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Multi-drug-resistant fungus known as C. auris affecting hundreds in New York

Dr. Maurizio Del Poeta, a fungal expert at

Dr. Maurizio Del Poeta, a fungal expert at Stony Brook University, said there are 1.3 million people worldwide dying of fungal infections. Credit: Newsday / John Paraskevas

By the time New York’s health commissioner announced the emergence of a multi-drug-resistant fungus two years ago, the microbe already was infecting the sickest of the sick in hospitals and nursing homes.

New York to date has recorded more cases of the multi-drug-resistant fungus Candida auris, known as C. auris, than any state in the country. Of the 643 cases diagnosed nationwide, almost half — 323 — have occurred in New York. The numbers include confirmed and probable cases, and health officials could not definitively say how many deaths have come as a result of the fungus. 

Most of the infections have been concentrated in New York City, according to the state Department of Health. But hospitals and nursing homes in surrounding areas — Nassau, Westchester and Rockland — also have had cases. All date from the time when the fungus was first reported as a threat by state Health Commissioner Howard Zucker in 2017.

Medical scientists are scrambling to develop a diagnostic because the pathogen is difficult to detect with current hospital laboratory methods. Others are at work on a new type of antifungal medication they hope won't be repelled by the organism.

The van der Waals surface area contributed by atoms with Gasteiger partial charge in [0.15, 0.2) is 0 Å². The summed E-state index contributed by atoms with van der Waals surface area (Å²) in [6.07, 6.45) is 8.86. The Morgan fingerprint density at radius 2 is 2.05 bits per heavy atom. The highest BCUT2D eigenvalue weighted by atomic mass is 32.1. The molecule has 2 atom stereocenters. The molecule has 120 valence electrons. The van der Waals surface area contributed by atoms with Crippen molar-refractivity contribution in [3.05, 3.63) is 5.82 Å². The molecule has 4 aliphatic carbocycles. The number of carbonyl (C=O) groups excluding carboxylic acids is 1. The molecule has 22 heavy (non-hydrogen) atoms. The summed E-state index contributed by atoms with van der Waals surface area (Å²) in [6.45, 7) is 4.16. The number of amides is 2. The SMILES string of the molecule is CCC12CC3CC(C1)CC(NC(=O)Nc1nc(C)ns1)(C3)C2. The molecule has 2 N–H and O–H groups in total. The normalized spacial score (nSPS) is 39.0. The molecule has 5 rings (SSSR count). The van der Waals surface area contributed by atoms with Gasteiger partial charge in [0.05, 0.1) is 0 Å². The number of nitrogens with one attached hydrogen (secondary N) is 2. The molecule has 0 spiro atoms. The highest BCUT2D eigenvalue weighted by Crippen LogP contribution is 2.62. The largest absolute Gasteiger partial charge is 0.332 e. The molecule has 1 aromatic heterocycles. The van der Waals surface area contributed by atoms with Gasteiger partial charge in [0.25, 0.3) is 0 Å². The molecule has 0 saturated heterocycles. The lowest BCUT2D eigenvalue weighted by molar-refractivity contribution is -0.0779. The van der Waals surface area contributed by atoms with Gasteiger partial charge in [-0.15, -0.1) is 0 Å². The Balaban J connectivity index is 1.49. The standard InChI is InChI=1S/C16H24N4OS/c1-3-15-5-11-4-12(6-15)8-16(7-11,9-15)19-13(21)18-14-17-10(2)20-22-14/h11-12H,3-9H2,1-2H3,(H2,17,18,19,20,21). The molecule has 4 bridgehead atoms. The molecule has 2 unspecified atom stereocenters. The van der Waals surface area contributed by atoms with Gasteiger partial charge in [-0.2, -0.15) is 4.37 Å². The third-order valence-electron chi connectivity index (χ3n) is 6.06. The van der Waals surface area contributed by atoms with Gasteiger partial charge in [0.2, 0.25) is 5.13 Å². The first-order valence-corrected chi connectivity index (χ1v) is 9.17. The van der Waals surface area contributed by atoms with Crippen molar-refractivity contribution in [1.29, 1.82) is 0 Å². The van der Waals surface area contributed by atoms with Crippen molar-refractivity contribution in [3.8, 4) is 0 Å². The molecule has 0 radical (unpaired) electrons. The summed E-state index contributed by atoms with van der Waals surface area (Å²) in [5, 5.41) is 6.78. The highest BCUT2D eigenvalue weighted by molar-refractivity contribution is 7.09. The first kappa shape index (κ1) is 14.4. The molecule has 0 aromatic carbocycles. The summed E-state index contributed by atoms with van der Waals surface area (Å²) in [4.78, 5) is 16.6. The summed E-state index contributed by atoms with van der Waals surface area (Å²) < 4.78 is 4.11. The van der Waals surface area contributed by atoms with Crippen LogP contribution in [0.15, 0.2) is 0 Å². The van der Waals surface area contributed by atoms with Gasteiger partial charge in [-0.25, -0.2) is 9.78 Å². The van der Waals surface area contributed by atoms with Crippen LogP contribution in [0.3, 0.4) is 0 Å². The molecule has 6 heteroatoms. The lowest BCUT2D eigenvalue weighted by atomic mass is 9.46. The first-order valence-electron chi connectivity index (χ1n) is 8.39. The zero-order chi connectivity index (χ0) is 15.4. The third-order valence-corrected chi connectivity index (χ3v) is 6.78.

Candida auris cases by state

Confirmed clinical cases as of March 31, 2019. Select states for number of cases.

  • 1-4
  • 7-13
  • 100+
  • 300+

“We don’t know why it emerged,” said Dr. Maurizio Del Poeta, a professor of molecular genetics and microbiology at Stony Brook University’s Renaissance School of Medicine. At the very least, he is recommending hospitals develop stricter rules on foot traffic in and out of patients’ rooms because the microbe can be carried on the bottom of shoes.

The pathogen clings to surfaces in hospital rooms, flourishes on floors, and adheres to patients’ skin, phones and food trays. It is odorless, invisible — and unlikely to vanish from health care institutions anytime soon.